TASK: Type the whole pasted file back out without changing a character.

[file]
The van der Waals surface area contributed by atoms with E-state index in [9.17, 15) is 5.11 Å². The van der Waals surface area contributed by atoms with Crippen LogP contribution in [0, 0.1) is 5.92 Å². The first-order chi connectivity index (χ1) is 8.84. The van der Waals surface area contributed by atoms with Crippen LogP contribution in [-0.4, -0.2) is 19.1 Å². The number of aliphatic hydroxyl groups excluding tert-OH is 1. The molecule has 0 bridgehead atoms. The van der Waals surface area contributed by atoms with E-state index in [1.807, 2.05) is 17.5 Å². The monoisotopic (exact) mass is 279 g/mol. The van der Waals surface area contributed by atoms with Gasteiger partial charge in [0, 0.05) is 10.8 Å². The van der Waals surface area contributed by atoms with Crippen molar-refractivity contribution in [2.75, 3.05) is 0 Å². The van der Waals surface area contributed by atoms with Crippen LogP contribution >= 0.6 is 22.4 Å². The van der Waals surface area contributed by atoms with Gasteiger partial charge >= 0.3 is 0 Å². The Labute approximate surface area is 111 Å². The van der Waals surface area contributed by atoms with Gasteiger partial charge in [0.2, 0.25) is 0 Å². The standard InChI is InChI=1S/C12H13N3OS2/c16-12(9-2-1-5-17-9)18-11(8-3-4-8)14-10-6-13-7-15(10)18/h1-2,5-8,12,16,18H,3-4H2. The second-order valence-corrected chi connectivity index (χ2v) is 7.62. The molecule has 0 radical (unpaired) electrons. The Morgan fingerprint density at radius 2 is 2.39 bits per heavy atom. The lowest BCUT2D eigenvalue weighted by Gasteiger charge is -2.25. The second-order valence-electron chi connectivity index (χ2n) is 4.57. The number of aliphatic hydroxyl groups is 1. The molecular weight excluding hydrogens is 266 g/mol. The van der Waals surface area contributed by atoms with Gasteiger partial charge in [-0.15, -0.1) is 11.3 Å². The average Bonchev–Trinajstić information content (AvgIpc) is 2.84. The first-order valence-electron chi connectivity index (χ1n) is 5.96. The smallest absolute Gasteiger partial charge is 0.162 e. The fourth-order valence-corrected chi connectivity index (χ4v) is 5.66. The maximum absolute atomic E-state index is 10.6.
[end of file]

The van der Waals surface area contributed by atoms with E-state index in [9.17, 15) is 5.11 Å². The van der Waals surface area contributed by atoms with Crippen LogP contribution in [0, 0.1) is 5.92 Å². The first-order chi connectivity index (χ1) is 8.84. The van der Waals surface area contributed by atoms with Crippen LogP contribution in [-0.4, -0.2) is 19.1 Å². The number of aliphatic hydroxyl groups excluding tert-OH is 1. The molecule has 0 bridgehead atoms. The van der Waals surface area contributed by atoms with E-state index in [1.807, 2.05) is 17.5 Å². The monoisotopic (exact) mass is 279 g/mol. The van der Waals surface area contributed by atoms with Gasteiger partial charge in [0, 0.05) is 10.8 Å². The van der Waals surface area contributed by atoms with Crippen molar-refractivity contribution in [2.75, 3.05) is 0 Å². The van der Waals surface area contributed by atoms with Crippen LogP contribution >= 0.6 is 22.4 Å². The van der Waals surface area contributed by atoms with Gasteiger partial charge >= 0.3 is 0 Å². The Labute approximate surface area is 111 Å². The van der Waals surface area contributed by atoms with Gasteiger partial charge in [0.2, 0.25) is 0 Å². The standard InChI is InChI=1S/C12H13N3OS2/c16-12(9-2-1-5-17-9)18-11(8-3-4-8)14-10-6-13-7-15(10)18/h1-2,5-8,12,16,18H,3-4H2. The second-order valence-corrected chi connectivity index (χ2v) is 7.62. The molecule has 0 radical (unpaired) electrons. The Morgan fingerprint density at radius 2 is 2.39 bits per heavy atom. The lowest BCUT2D eigenvalue weighted by Gasteiger charge is -2.25. The second-order valence-electron chi connectivity index (χ2n) is 4.57. The number of aliphatic hydroxyl groups is 1. The molecular weight excluding hydrogens is 266 g/mol. The van der Waals surface area contributed by atoms with Gasteiger partial charge in [-0.15, -0.1) is 11.3 Å². The average Bonchev–Trinajstić information content (AvgIpc) is 2.84. The first-order valence-electron chi connectivity index (χ1n) is 5.96. The smallest absolute Gasteiger partial charge is 0.162 e. The fourth-order valence-corrected chi connectivity index (χ4v) is 5.66. The maximum absolute atomic E-state index is 10.6.